An unhealthy interest?


Standing at nearly £1.9 trillion, UK household debt remains a big issue. It is one that has very real and very obvious relevance for those families having to meet repayment commitments. But it is one that has macroeconomic implications too: the debt hangover that has endured over the past decade has undoubtedly hampered the UK’s recovery from the financial crisis. It is unsurprising therefore that the recent surge in consumer credit growth has provoked some concerns that households are once again storing up problems for the future especially with interest rate rises expected over the coming years. The good news is that much of the credit surge appears to have been associated with borrowing by higher income households, who we would expect to be relatively well placed to deal with future shifts in circumstance. And many of the credit market fundamentals look much improved relative to the pre-crisis period, with tighter lending criteria and closer monitoring of potentially unwelcome developments. But while the flow of credit may be much improved, the stock remains substantial. Increases in the base rate will inevitably increase costs for many indebted households and have the potential to further increase the debt distress faced by some.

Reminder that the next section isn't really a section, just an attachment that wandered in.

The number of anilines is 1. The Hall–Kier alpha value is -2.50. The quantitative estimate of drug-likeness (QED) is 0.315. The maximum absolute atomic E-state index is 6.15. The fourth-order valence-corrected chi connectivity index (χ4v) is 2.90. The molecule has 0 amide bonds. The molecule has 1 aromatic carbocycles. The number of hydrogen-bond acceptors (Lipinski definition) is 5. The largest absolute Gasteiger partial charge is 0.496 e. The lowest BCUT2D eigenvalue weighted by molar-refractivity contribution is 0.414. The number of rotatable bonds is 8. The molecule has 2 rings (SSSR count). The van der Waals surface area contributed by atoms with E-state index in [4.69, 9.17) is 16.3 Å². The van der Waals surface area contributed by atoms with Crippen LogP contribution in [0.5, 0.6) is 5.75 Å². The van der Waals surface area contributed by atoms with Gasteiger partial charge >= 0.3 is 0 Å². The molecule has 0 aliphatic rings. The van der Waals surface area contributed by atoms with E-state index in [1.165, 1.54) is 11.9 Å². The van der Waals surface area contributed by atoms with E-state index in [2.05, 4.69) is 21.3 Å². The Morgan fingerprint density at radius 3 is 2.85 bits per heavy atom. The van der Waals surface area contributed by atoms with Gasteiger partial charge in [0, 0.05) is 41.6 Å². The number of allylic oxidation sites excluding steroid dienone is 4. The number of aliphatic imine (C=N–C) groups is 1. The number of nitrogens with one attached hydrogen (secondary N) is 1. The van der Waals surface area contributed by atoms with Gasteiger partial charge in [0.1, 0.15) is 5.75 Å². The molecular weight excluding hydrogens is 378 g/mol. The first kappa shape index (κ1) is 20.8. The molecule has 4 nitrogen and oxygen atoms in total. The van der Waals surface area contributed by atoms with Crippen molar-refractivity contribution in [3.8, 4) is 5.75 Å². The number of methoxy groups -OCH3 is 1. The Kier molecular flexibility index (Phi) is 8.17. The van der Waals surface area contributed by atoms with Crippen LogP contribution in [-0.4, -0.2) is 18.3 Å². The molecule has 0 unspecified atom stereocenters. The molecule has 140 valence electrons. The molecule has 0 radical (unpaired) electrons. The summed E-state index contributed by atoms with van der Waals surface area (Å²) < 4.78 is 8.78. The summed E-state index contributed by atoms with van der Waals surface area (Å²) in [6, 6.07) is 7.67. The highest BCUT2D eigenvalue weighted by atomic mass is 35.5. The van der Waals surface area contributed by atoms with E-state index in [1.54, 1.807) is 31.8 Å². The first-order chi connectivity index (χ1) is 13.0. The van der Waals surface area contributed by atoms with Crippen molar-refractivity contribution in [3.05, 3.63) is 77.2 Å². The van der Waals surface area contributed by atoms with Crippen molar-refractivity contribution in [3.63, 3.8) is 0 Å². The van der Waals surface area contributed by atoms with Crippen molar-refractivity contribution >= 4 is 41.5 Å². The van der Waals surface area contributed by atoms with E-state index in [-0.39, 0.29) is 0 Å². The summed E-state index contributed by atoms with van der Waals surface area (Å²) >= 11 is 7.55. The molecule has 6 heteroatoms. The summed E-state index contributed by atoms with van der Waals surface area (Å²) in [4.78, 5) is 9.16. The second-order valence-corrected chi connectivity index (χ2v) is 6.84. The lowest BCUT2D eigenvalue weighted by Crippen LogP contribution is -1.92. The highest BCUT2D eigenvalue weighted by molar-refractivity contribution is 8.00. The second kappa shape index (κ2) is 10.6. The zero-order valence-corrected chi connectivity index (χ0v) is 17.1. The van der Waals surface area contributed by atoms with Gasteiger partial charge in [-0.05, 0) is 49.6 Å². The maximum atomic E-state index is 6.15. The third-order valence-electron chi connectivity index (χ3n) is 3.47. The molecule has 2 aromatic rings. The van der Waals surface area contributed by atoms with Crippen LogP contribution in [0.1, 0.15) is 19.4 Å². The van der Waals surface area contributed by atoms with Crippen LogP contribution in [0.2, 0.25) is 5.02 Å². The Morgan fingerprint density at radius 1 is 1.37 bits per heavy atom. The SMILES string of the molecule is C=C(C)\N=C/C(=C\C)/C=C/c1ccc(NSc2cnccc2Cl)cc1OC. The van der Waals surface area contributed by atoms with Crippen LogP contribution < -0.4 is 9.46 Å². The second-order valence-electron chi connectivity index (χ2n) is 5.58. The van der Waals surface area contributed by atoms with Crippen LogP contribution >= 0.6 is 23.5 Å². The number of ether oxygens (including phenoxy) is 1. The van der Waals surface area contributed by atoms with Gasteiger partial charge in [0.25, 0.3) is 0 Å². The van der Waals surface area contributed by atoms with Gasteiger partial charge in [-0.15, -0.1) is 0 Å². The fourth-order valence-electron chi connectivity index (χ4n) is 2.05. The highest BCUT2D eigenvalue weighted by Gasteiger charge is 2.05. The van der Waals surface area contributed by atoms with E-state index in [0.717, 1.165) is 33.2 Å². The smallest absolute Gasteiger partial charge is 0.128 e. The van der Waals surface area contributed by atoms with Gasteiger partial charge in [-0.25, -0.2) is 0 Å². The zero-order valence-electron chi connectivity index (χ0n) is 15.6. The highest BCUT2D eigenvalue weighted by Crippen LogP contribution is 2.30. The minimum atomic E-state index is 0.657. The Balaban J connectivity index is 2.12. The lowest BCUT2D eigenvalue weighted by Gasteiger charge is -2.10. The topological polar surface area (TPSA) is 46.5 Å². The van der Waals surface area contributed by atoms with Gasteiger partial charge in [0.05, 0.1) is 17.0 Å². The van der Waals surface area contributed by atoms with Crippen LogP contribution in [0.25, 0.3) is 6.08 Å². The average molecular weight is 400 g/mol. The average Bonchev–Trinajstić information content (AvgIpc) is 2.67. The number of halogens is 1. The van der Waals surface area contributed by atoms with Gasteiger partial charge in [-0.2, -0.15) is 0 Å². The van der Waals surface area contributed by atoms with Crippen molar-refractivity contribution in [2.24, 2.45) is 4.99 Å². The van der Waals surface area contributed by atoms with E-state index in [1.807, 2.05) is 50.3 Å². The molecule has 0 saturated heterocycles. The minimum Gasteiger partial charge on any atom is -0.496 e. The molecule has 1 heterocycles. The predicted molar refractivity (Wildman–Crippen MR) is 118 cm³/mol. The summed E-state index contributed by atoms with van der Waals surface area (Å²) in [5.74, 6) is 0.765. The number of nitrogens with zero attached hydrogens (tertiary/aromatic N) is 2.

Read Full Report

Explore our reports

  • Reset
Advanced search

Related Events

Mon

6

June

A remote chance?

This event, hosted by UK think tank Onward, considers the future of work and the economic impact hybrid and remote…

More Info

Wed

25

May

Platform Socialism: James Muldoon in conversation with Demos

At this event, hosted by UK think tank Demos, James Muldoon will discuss his new book, 'Platform Socialism'.   As…

More Info

Tue

31

May

How liberty made the modern world

At this event, hosted by UK think tank the Adam Smith Institute, Deirdre Nansen McCloskey will discuss how liberty made…

More Info